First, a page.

I'm all about high shooting percentages, low turnovers, and improved production. The EFF and PER ratings didn't really rise to popularity until a few years ago, so I never really got that in to them, but I can see their advantages when looking at a player.
I've always been good with numbers and tracking trends, so when looking at player stats, I look for trends and improvement. I'm more apt to look at a player who constantly improves one or two aspects of his game as he adjusts to the league than a guy who comes on strong, but puts up pretty much the same shooting numbers every year.
It's also pretty easy to see which fringe players are going to be out of the league and which ones will get another chance after their rookie contracts if you track improvement. I also weigh post All-Star stats heavily in rookies because it separates a chunk of the season in which their early adjustment period has passed. Some guys produce at the same level late in the years, but the guys looking to blow up as sophomores really get a lot better the 2nd half of the year, and not just in April when teams rest everyone.
Xavier Henry, for example, still has some ( althought limited at this point) upside, but has produced at virtually the same level since his rookie year. In addition, he's has never been a guy who has really upped his game and production when he got more minutes late in the year. Some guys who don't get a lot of burn are ready to break out, but guys like him have a hard time getting a 2nd contract because they haven't proven much. Henry is a good defender, which doesn't show up in his stats, but because he hasn't gotten a lot better, hasn't gotten much more efficient, and hasn't looked like the best player on the court when in garbage time against 8th-12th men. I'm not surprised it's early September and he's not with another team.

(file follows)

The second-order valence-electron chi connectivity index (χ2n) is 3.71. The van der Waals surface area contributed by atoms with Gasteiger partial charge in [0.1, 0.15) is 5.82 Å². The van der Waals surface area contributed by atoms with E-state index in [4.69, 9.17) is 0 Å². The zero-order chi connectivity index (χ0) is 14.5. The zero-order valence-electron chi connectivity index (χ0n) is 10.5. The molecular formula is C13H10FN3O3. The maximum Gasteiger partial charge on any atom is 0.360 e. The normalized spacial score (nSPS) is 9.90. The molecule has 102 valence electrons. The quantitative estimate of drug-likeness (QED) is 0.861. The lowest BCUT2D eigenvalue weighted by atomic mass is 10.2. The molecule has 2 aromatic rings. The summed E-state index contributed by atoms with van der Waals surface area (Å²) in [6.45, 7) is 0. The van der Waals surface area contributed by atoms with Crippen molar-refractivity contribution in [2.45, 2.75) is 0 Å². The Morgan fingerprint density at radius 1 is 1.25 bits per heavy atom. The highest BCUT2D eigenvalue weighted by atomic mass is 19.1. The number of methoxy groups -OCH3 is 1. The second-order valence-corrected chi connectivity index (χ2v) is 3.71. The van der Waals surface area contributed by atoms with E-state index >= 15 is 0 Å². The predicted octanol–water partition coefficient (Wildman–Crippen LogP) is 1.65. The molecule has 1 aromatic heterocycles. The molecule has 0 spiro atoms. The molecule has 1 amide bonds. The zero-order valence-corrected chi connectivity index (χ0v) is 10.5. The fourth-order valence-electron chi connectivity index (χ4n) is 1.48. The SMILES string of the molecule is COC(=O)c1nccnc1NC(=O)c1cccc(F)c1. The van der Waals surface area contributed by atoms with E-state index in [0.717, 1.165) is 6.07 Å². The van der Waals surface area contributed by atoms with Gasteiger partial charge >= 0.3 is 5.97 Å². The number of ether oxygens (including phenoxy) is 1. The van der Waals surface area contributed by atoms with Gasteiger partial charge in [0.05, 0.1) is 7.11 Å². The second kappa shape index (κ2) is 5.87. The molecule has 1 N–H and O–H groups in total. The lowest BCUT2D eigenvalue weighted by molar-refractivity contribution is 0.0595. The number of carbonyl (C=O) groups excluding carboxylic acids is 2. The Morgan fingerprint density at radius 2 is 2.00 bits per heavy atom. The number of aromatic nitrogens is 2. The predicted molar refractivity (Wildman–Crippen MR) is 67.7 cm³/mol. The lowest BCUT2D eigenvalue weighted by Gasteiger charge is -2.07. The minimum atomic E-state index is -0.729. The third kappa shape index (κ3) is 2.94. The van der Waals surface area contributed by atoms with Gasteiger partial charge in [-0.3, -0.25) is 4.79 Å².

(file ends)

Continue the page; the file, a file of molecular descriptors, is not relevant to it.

stats are a great guideline, but should be taken like a grain of salt. the problem with eff is that it under values defense. +/- isn't bad, but you can't go all by that either because sometimes there are players that might be starters on other teams that play against a bunch of bench warmers, but it should be looked at. add win shares to that equation and your closer. but you must include the eye test and what roll a player has on that team to. sometimes a player is designated on the team as a stopper and shutting down the oposition's best player, taking a lot of energy out of the player sacrificing stats like iguodala's role often. sometimes a player is just a utility player to. good example, who would you rather have prime? antawn jamison or robert horry? who has the better stats? horry specializes in clutch shooting, can play both ends of the floor, shoot it from anywhere, unselfish, and one of the best inbound passers in the game. he also helped win games whether he was replacing shaq at center for a game in the finals as the go to interior option, or the 4th or 5th option on the court due to not having that me first ego unless it's necessary. antawn jamison on the other hand was arguably the best pure scorer in the league at one point of his career and shot a good field goal percentage. he was an average rebounder and didn't do much of anything else. it would be harder to build a championship team with jamison than horry imo. stats are a good tool to measure how good a player is, but not always the set in stone proof. in fantasy basketball, stats are everything. but in the real basketball world it's not always true. if stats were everything, wilt chamberlain wrote the stat record and nobody compares. bill russel was pretty good in that era to and he deserves at minimum consideration of being the best player from that era. 11 championships! iv'e also seen teams that score a ton of points and play no defense and give up even more of an astounding amount of points and don't get near .500 in the win column. that team scores a lot, players pack a lot of stats, there in turn are more possessions in the game, but it wouldn't measure how good there players are correctly if they are statistically better than most of the league averaging 120 points a game and giving up 130 and finishing 0-82.